• Bryozoa;
  • morphology;
  • palaeoenvironment;
  • phenotype;
  • variability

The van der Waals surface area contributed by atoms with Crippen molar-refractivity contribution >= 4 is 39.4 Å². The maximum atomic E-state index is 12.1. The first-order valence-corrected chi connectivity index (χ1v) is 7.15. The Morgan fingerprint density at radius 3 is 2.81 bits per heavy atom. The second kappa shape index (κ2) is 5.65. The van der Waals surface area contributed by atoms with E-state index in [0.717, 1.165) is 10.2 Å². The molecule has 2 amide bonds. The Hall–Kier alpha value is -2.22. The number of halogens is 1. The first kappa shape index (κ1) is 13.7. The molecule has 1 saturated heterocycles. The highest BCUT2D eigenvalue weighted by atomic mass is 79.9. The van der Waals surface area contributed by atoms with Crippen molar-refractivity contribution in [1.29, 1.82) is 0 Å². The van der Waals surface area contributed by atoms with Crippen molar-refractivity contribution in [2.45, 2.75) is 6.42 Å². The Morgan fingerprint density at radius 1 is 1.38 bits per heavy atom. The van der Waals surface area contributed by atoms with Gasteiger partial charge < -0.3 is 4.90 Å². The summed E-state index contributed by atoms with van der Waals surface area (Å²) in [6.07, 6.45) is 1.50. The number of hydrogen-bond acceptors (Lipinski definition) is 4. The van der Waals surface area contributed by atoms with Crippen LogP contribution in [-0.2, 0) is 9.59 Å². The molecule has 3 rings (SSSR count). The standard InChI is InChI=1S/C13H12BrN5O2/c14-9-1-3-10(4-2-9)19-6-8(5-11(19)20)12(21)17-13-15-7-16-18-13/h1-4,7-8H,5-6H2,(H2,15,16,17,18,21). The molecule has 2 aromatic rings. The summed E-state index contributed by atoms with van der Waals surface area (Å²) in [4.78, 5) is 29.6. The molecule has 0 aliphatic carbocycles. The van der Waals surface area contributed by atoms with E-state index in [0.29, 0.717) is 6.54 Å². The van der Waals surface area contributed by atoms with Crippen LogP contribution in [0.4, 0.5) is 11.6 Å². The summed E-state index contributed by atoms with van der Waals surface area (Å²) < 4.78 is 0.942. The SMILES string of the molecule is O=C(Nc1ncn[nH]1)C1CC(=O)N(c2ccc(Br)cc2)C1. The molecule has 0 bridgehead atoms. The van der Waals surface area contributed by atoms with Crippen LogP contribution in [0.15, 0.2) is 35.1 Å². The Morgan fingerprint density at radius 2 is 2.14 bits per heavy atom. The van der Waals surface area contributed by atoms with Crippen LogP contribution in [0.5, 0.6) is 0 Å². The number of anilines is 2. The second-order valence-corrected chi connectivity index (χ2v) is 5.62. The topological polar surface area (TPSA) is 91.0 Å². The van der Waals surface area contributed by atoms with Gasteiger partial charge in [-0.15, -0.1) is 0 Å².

Fossil and Recent specimens of the Mediterranean bryozoan Myriapora truncata show considerable intra- and intercolonial differences in branch diameter and zooid size. Statistically significant variability occurs within colonies, between colonies within sites, and between sampled sites, while the presence of intracolonial variability clearly shows that branch diameter is largely controlled by environmental parameters. The three structural traits measured (branch diameter, zooid size and zooid depth) do not correlate, thus indicating a disconnection between the controls on overall zooid size and branch diameter. Possible environmental parameters that may have an influence on morphology are temperature, food supply or current energy. Whereas current energy has an effect on the colony branching pattern (branch spacing), there are indications that temperature may be the main, but not the only, parameter controlling zooid size, and it is suggested that food supply largely determines the branch diameter in M. truncata. However, the identification of the decisive factors and quantification of the relationships between environmental and morphological change is beyond the scope of this study. The results nevertheless show that, if the control factors of morphological variability can be ascertained in Recent M. truncata, this species may prove to be an indicator of environmental conditions and their change at different spatial and temporal scales in Cenozoic to Recent Mediterranean habitats.